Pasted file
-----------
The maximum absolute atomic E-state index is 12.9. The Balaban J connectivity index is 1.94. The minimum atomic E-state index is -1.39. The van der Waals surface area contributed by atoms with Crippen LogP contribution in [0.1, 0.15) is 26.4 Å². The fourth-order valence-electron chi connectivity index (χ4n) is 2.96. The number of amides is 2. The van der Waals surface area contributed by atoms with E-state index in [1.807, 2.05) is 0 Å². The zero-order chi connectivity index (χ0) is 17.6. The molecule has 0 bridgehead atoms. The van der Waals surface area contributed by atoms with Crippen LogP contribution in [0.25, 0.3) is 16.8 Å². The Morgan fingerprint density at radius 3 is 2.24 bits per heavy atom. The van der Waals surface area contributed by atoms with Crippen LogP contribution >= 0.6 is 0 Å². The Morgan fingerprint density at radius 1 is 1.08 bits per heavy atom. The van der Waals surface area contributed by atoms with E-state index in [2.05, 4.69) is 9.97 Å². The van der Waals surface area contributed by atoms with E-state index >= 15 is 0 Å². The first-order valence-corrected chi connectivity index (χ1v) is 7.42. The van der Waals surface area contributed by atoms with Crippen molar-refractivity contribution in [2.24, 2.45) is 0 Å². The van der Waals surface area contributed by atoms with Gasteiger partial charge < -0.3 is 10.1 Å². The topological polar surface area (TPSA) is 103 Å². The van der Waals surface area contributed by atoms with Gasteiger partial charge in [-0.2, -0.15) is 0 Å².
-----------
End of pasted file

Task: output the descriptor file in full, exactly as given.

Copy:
The maximum absolute atomic E-state index is 12.9. The Balaban J connectivity index is 1.94. The minimum atomic E-state index is -1.39. The van der Waals surface area contributed by atoms with Crippen LogP contribution in [0.1, 0.15) is 26.4 Å². The fourth-order valence-electron chi connectivity index (χ4n) is 2.96. The number of amides is 2. The van der Waals surface area contributed by atoms with E-state index in [1.807, 2.05) is 0 Å². The zero-order chi connectivity index (χ0) is 17.6. The molecule has 0 bridgehead atoms. The van der Waals surface area contributed by atoms with Crippen LogP contribution in [0.25, 0.3) is 16.8 Å². The Morgan fingerprint density at radius 3 is 2.24 bits per heavy atom. The van der Waals surface area contributed by atoms with Crippen LogP contribution >= 0.6 is 0 Å². The Morgan fingerprint density at radius 1 is 1.08 bits per heavy atom. The van der Waals surface area contributed by atoms with E-state index in [2.05, 4.69) is 9.97 Å². The van der Waals surface area contributed by atoms with E-state index >= 15 is 0 Å². The first-order valence-corrected chi connectivity index (χ1v) is 7.42. The van der Waals surface area contributed by atoms with Crippen molar-refractivity contribution in [2.24, 2.45) is 0 Å². The van der Waals surface area contributed by atoms with Gasteiger partial charge < -0.3 is 10.1 Å². The topological polar surface area (TPSA) is 103 Å². The van der Waals surface area contributed by atoms with Gasteiger partial charge in [-0.2, -0.15) is 0 Å².